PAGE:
TTU historians eager to explore mystery tunnel
LUBBOCK, TX (KCBD) - Only a few feet below the surface of this suburban North Lubbock home is an undiscovered relic of the past.
"They thought it was a cesspool or something along those lines and then they thought it was a root cellar, but it turns out it was actually a tunnel," said homeowner Lee Smithwick.
He and his wife were watering the yard on Monday. When they came back outside to move the sprinkler, it was gone. A hole had formed in the middle of their lawn about three feet across and their sprinkler was at the bottom of a tunnel that had collapsed.
"Well, it was a hole in the ground. It looks like I had seen sinkholes before and it was a sinkhole but when I got a little closer, we noticed there were beams in it," said National Ranching Heritage Center curator Dr. Scott White.
He and fellow curator Dr. Robert Tidwell are stunned by the discovery.
"It was a complete surprise and has kind of been an interesting mystery," said Dr. White.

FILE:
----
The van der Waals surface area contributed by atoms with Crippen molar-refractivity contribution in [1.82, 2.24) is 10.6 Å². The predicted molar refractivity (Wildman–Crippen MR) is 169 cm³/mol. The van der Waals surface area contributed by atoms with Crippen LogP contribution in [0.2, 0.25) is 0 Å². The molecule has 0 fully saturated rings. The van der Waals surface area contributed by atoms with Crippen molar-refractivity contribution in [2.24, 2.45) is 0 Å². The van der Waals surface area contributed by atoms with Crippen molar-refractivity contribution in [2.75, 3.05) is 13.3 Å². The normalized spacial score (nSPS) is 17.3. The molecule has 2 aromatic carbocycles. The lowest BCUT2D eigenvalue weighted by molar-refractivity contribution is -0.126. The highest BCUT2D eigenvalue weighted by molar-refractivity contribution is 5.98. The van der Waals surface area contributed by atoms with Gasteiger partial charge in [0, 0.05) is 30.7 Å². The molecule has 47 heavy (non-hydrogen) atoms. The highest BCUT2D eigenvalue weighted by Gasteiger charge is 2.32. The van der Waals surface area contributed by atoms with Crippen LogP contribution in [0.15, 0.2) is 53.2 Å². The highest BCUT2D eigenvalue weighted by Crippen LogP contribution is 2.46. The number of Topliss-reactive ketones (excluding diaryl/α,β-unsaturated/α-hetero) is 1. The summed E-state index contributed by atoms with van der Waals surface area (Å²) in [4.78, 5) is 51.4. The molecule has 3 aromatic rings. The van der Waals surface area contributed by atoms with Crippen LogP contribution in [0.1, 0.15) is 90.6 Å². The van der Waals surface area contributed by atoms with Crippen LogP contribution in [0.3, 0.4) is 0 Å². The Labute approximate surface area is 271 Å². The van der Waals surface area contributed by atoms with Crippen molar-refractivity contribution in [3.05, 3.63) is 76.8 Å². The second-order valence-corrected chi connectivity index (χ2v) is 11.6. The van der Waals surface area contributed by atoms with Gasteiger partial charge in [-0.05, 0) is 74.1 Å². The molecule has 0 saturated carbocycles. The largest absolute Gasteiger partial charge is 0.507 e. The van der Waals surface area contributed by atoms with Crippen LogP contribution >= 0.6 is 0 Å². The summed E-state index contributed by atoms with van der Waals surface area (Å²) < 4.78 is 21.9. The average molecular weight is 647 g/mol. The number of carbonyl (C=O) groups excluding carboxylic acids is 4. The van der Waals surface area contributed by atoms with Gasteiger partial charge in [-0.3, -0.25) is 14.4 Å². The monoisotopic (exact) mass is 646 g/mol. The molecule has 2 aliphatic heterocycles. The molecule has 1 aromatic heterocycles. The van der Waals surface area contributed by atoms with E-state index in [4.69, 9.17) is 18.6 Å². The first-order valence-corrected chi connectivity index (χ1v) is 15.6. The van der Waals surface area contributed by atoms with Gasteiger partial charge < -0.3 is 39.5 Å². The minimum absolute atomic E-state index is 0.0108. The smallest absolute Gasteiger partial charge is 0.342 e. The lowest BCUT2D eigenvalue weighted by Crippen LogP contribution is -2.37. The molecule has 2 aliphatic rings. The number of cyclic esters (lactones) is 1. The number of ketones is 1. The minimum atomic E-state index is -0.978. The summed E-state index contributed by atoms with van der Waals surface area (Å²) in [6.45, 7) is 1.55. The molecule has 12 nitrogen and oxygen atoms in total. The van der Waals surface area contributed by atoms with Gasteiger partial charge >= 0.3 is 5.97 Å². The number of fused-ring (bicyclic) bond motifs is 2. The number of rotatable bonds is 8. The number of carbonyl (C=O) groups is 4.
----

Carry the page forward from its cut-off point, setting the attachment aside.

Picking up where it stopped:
They agree the structure was built after 1909 because railroad ties were used in the construction. That year is when the railroad first came to Lubbock from Plainview. Right now, the function of the structure is anyone's guess.
"What it was used for, it would be nice to know, it really would be because it's a mystery. It's just in a very unexpected place," said Dr. Tidwell.
Eventually the city and the homeowner will likely fill the tunnel for safety reasons, but Dr. White and Dr. Tidwell hope they get their chance to unravel this mystery before that happens.
"We would like to see when they excavate it and open it up to be able to have a chance to look at it a little better just to see if there's anything there - any markings, anything."
Along with markings on the wall, they hope to find anything that might be left behind, such as a bottle or can.
"We do have a sewer line that's on the other side of the road that was installed in the early 60's, late 50's that's actually deeper than this, so we're kind of confused," Lubbock City Engineer Wood Franklin said.
The city is scheduled to start excavating the tunnel on Wednesday, Sept. 10.
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